Agents who don’t want to network or prospect as outlined above, have the option of advertising instead. Mail out postcards to your farm area and hope you get a call. Or purchase pay-per-click advertising on Google and hope that you get enough website traffic to generate some calls. I don’t recommend this for newbies though. Even if you have the money to invest in advertising, and even if it’s effective, it is a very expensive way to generate leads. It also requires that you be willing to stick with it. For example, mailing a batch of postcards just once is a waste of money. You need to budget for a 6 or 12 months campaign because it’s the repeated exposure to your message that really starts to generate the leads down the road, not the instant response. Pay-per-click can bring instant web traffic, but it costs a lot.

Finally, if you don’t want to network, prospect or advertise, you can work for a Broker who does know how to generate leads, and pay for those leads through a commission split. Brokers who use this business model expect you to convert the leads though, and you have to close a higher volume of business to make your numbers work. Or you can work for a very busy listing agent as their Buyer’s Agent, working the leads that come from the sign calls. This is a good way for new agents to start also, as part of an established Brokerage or Team.

The above summary is just a thumbnail sketch of what you need to understand before deciding to become a Realtor. If you’ve read this far and are thinking “I can do (at least some of) that”, then I have some more hard news. Generating the leads is just the start. It’s what allows you to get out of the gate, but you still have a long race to run.

Lead Conversion
Many agents can’t convert the leads they do generate or receive. Their buyers never actually buy. Their listing appointments never turn into listings. They are getting leads but are spinning their wheels and unable to turn any of the leads into a closed sale. It only take 2 or 3 months of this for despair and discouragement to set in.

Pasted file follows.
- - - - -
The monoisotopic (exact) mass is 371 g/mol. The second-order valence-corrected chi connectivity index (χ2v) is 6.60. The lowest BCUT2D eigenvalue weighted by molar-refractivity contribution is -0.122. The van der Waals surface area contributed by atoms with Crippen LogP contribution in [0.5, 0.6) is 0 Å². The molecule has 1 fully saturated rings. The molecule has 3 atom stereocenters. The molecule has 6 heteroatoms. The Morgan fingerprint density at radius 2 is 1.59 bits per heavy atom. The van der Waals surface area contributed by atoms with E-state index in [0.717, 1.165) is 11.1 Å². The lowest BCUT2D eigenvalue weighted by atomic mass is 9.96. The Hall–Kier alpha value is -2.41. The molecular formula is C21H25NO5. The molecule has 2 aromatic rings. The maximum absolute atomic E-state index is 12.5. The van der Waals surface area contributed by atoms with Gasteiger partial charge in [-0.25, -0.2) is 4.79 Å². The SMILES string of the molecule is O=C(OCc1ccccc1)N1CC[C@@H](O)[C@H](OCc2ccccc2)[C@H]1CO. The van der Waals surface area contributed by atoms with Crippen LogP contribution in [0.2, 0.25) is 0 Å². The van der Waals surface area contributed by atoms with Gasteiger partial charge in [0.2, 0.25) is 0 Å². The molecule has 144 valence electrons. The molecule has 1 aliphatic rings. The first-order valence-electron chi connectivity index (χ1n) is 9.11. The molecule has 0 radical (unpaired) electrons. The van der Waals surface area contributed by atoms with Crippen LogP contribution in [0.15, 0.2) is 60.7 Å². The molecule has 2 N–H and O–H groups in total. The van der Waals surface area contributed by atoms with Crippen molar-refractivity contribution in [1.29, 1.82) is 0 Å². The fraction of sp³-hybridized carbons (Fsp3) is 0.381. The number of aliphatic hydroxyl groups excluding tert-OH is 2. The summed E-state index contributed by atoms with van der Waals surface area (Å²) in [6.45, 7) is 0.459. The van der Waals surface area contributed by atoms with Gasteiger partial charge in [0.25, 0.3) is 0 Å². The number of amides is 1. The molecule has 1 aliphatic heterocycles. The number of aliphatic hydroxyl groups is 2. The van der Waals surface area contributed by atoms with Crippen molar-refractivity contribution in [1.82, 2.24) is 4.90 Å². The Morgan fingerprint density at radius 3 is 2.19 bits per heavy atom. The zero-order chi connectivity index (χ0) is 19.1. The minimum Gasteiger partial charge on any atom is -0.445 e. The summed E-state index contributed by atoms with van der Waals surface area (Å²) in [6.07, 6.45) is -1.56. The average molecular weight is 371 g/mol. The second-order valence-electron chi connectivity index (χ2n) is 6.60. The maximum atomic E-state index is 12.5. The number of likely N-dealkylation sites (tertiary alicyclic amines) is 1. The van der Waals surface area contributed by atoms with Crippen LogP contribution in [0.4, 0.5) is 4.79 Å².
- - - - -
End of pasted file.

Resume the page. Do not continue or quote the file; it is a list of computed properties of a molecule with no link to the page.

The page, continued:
The inability to convert leads is a curable problem though, and can be solved with good mentoring and training, learning some simple scripts and learning how to weed out buyers who are not ready to make a decision and sellers unwilling to price and prepare the home properly. But you have to be able to tough it out and survive long enough for that to happen, and you need a good Broker or mentor to train you and teach you how to earn the trust of the people you deal with so they’ll respond to your advice and suggestions.

Deal Execution
Finally, the last piece of the puzzle, after you successfully learn to generate and convert leads, is the ability to execute deals. Agents have to be competent and able to shepard transactions through the myriad of hoops and hurdles that are part of the business. Not only that, you have to be able to do this with multiiple deals simultaneously, year after year, in order to sustain an ongoing income. It’s more tiring than it sounds.